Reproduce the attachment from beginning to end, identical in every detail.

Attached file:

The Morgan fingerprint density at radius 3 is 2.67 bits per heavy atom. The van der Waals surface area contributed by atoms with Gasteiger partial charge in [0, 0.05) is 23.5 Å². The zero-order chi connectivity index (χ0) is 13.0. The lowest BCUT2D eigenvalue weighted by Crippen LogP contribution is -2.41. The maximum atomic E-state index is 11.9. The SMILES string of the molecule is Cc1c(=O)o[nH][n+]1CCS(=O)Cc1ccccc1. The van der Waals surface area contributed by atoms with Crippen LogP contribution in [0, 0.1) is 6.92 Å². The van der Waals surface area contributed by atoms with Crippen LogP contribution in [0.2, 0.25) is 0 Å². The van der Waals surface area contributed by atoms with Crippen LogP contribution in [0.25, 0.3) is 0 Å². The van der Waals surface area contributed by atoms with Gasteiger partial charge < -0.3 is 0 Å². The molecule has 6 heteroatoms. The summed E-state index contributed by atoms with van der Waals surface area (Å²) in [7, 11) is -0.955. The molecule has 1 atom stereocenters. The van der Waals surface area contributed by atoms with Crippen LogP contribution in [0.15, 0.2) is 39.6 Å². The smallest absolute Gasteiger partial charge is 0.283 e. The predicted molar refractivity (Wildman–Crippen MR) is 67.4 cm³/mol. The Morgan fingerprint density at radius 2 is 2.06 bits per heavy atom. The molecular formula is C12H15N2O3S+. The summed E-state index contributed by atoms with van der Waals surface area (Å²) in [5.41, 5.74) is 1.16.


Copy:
The Morgan fingerprint density at radius 3 is 2.67 bits per heavy atom. The van der Waals surface area contributed by atoms with Gasteiger partial charge in [0, 0.05) is 23.5 Å². The zero-order chi connectivity index (χ0) is 13.0. The lowest BCUT2D eigenvalue weighted by Crippen LogP contribution is -2.41. The maximum atomic E-state index is 11.9. The SMILES string of the molecule is Cc1c(=O)o[nH][n+]1CCS(=O)Cc1ccccc1. The van der Waals surface area contributed by atoms with Crippen LogP contribution in [0, 0.1) is 6.92 Å². The van der Waals surface area contributed by atoms with Crippen LogP contribution in [0.2, 0.25) is 0 Å². The van der Waals surface area contributed by atoms with Crippen LogP contribution in [0.25, 0.3) is 0 Å². The van der Waals surface area contributed by atoms with Gasteiger partial charge < -0.3 is 0 Å². The molecule has 6 heteroatoms. The summed E-state index contributed by atoms with van der Waals surface area (Å²) in [7, 11) is -0.955. The molecule has 1 atom stereocenters. The van der Waals surface area contributed by atoms with Crippen LogP contribution in [0.15, 0.2) is 39.6 Å². The smallest absolute Gasteiger partial charge is 0.283 e. The predicted molar refractivity (Wildman–Crippen MR) is 67.4 cm³/mol. The Morgan fingerprint density at radius 2 is 2.06 bits per heavy atom. The molecular formula is C12H15N2O3S+. The summed E-state index contributed by atoms with van der Waals surface area (Å²) in [5.41, 5.74) is 1.16.